International road signs and other symbols have intrigued and confused me ever since we started traveling in Europe. I’m certain that we’ve driven down many one-way streets, the wrong way, because the navigator (me) couldn’t distinguish between “No Parking” and “Do not enter”. In my own defense, they are both round, red, and have a line through them. It’s just like those easily mixed male/female symbols so it’s a good thing that public restrooms here are all unisex—no, not really (sort of) but that will make for a funny future blog post about our experiences.
Today’s topic came to mind because we bought a mop. When you own a house where every square millimeter of floor space is covered by tile and part of the walls too, having more than one way to keep everything washed down and clean comes in very handy. As with many things that we purchase here, the instructions (who knew that mops even needed directions?) come in a multitude of languages.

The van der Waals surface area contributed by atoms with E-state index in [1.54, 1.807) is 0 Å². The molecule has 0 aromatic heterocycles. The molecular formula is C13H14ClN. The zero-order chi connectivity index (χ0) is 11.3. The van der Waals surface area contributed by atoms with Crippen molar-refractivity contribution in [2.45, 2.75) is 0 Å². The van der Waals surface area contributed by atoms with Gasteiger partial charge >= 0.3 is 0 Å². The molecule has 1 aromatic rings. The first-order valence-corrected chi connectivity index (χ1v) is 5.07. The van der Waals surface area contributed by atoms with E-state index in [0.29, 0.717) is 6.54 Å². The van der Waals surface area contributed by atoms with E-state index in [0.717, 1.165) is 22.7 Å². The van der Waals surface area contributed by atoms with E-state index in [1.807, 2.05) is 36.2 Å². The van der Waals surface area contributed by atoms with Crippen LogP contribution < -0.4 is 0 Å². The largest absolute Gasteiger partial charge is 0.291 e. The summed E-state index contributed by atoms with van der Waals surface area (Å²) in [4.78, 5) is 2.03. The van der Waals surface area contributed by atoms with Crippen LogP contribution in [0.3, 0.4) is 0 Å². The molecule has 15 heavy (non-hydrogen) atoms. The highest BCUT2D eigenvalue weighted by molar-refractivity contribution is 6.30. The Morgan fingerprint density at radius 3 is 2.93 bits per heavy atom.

The first thing I noticed was that for two of the languages, Polish and Romanian, their instructions started with a word I recognized: mop. Since we’re now almost equidistant from Warsaw and Bucharest, that may come in handy on vacation. Anyway, it kind of went downhill from there, especially when I moved into the section of symbols that presumably every European understands at a glance. The first, which looks like waves of water with the number 40 below is probably the washing temperature and the line drawing of an iron must mean that we’re not supposed to iron the mop. But the other 3, all of which have big X’s across them meaning don’t do something? I don’t know but the last one is my favorite; a circle with an X. I think it means that once you’ve washed the mop in 40 degree C water and not ironed it, don’t use it…but it might mean no parking.